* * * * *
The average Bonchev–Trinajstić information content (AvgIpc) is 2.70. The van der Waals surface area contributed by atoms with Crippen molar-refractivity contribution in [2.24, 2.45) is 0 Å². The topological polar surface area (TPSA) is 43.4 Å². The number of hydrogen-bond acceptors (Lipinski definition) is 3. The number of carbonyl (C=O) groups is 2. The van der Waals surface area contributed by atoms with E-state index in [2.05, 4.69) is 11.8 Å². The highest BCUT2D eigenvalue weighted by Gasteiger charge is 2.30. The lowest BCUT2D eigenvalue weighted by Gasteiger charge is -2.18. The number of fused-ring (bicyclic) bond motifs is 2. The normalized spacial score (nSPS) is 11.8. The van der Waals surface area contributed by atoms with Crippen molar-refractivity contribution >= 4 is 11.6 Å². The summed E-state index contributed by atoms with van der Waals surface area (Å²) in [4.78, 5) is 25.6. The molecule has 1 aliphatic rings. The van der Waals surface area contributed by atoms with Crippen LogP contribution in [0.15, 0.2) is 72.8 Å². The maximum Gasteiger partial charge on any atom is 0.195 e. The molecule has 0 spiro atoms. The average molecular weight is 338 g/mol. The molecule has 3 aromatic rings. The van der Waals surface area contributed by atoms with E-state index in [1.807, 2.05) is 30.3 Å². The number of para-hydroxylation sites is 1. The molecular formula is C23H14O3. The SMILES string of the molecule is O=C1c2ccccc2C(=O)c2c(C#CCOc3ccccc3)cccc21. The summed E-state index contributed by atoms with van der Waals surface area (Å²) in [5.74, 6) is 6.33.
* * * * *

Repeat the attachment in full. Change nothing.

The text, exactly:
The average Bonchev–Trinajstić information content (AvgIpc) is 2.70. The van der Waals surface area contributed by atoms with Crippen molar-refractivity contribution in [2.24, 2.45) is 0 Å². The topological polar surface area (TPSA) is 43.4 Å². The number of hydrogen-bond acceptors (Lipinski definition) is 3. The number of carbonyl (C=O) groups is 2. The van der Waals surface area contributed by atoms with E-state index in [2.05, 4.69) is 11.8 Å². The highest BCUT2D eigenvalue weighted by Gasteiger charge is 2.30. The lowest BCUT2D eigenvalue weighted by Gasteiger charge is -2.18. The number of fused-ring (bicyclic) bond motifs is 2. The normalized spacial score (nSPS) is 11.8. The van der Waals surface area contributed by atoms with Crippen molar-refractivity contribution >= 4 is 11.6 Å². The summed E-state index contributed by atoms with van der Waals surface area (Å²) in [4.78, 5) is 25.6. The molecule has 1 aliphatic rings. The van der Waals surface area contributed by atoms with Crippen LogP contribution in [0.15, 0.2) is 72.8 Å². The maximum Gasteiger partial charge on any atom is 0.195 e. The molecule has 0 spiro atoms. The average molecular weight is 338 g/mol. The molecule has 3 aromatic rings. The van der Waals surface area contributed by atoms with E-state index in [1.807, 2.05) is 30.3 Å². The number of para-hydroxylation sites is 1. The molecular formula is C23H14O3. The SMILES string of the molecule is O=C1c2ccccc2C(=O)c2c(C#CCOc3ccccc3)cccc21. The summed E-state index contributed by atoms with van der Waals surface area (Å²) in [5.74, 6) is 6.33.